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help me understand this key mapping in "Hibernate in Action"

 
ben oliver
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On pg 223/224 of "hibernate in Action",

Tables:

USER {
user_id <pk>
firstname
...
}

ADDRESS {
address_id <pk> <fk>
street
..
}

<class name="Address" table="ADDRESS">
<id name="id" column="ADDRESS_ID"
<generator class="foreign">
<param name="property">user</param>
</generator>
</id>
...
<one-to-one name="user"
class="User"
constrained="true"/>
</class>

There are two things I don't get ---

1. For ADDRESS table, the address_id is its own PK, how can it be a FK as well ? If it is a FK to USER table, then it means in USER table we have such a PK matching it. But address_id is totally different from user-id. So why ?

2. secondly, I don't understand

<generator class="foreign">
<param name="property">user</param>
</generator>

it only says this "address_id" is a foreign, but doesn't describe it as a PK. what does

<param name="property">user</param>

mean ? confusing syntax
 
Peer Reynders
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Should have posted this in the ORM forum.

Originally posted by ben oliver:
But address_id is totally different from user-id.


Incorrect. Mentally replace in figure 6.8 ADDRESS_ID with USER_ID (no the figure isn't wrong � this is just to help you along).
This is covering the bizarre situation were USER_ID=999 will have ADDRESS_ID=999.
So the mapping is telling Hibernate to get the primary key value for ADDRESS_ID from the parent record's USER_ID. Some legacy databases may use this "questionable" trick for some one-to-one mappings.
 
ben oliver
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Originally posted by Peer Reynders:
Should have posted this in the ORM forum.



Incorrect. Mentally replace in figure 6.8 ADDRESS_ID with USER_ID (no the figure isn't wrong � this is just to help you along).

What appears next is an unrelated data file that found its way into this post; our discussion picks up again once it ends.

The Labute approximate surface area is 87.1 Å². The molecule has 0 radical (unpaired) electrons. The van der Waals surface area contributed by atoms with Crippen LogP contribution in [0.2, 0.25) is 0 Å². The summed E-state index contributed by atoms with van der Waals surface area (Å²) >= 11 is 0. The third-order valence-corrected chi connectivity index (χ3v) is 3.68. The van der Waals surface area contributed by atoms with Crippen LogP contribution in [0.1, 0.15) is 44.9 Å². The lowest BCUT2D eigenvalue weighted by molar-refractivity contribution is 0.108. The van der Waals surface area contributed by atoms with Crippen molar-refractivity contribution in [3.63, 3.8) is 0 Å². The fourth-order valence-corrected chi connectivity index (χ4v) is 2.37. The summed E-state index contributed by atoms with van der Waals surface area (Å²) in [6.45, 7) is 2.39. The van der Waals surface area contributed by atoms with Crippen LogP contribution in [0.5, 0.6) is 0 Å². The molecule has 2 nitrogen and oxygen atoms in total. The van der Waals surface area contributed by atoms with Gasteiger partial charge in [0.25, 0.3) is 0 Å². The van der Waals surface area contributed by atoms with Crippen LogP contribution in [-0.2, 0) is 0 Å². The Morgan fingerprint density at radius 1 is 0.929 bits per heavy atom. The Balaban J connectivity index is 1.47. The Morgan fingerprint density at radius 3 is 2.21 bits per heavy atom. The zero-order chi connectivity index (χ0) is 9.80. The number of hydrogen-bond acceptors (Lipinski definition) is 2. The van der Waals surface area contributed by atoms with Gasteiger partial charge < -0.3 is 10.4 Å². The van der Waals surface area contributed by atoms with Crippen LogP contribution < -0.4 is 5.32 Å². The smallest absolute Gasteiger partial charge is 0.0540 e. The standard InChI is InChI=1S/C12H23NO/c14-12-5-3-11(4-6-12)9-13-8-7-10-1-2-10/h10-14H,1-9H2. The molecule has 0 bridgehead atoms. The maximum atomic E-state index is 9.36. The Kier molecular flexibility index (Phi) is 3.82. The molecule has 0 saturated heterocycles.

This is covering the bizarre situation were USER_ID=999 will have ADDRESS_ID=999.
So the mapping is telling Hibernate to get the primary key value for ADDRESS_ID from the parent record's USER_ID. Some legacy databases may use this "questionable" trick for some one-to-one mappings.


sounds interesting. So this "ADDRESS_ID" is actually a "user_id", it is the set of user_ids who have Address feature. If I have 1000 users and each one has a unique user_id, then if each user has an "Address" table associated with it, then this "ADDRESS_ID" is just same as these 1000 user_ids. Make sense ? If only 950 users have Address, then these ADDRESS_ID has 950 entries. Well, that doesn't sound possible if it is a true one-to-one.
 
Peer Reynders
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The value of the "ADDRESS_ID" primary key field of the address record is identical to the value of the "USER_ID" primary key field of the user record that the address record belongs to.

i.e. a user doesn't have an Address table associated with it � it has a single record in the Address table associated with it.

Originally posted by ben oliver:
If only 950 users have Address, then these ADDRESS_ID has 950 entries. Well, that doesn't sound possible if it is a true one-to-one.


The term one-to-one doesn't tell you whether the relationship is mandatory or optional.
Figure 6.8 seems to be a home-baked notation which does not directly express mandatory/optional roles (it's neither Barker Entity Relationship (ER), Information Engineering (IE), or Integrated DEFinition 1 eXtended (IDEF1FX) notation). However it does indicate the foreign key constraint on the address side but no foreign key constraint on the user side � this implies that the existence of a user record is mandatory for an address record, while at the same time the existence of an address record is optional for a user record - this is a one-to-one relationship where the user record doesn't require an address record.

In fact, as you can only insert one record at a time, it's impossible for referential integrity to enforce a one-to-one relationship that is mandatory on both ends � you would have to wrap the hole thing in a transaction and check before the end whether both records exist and force a rollback if they do not.
 
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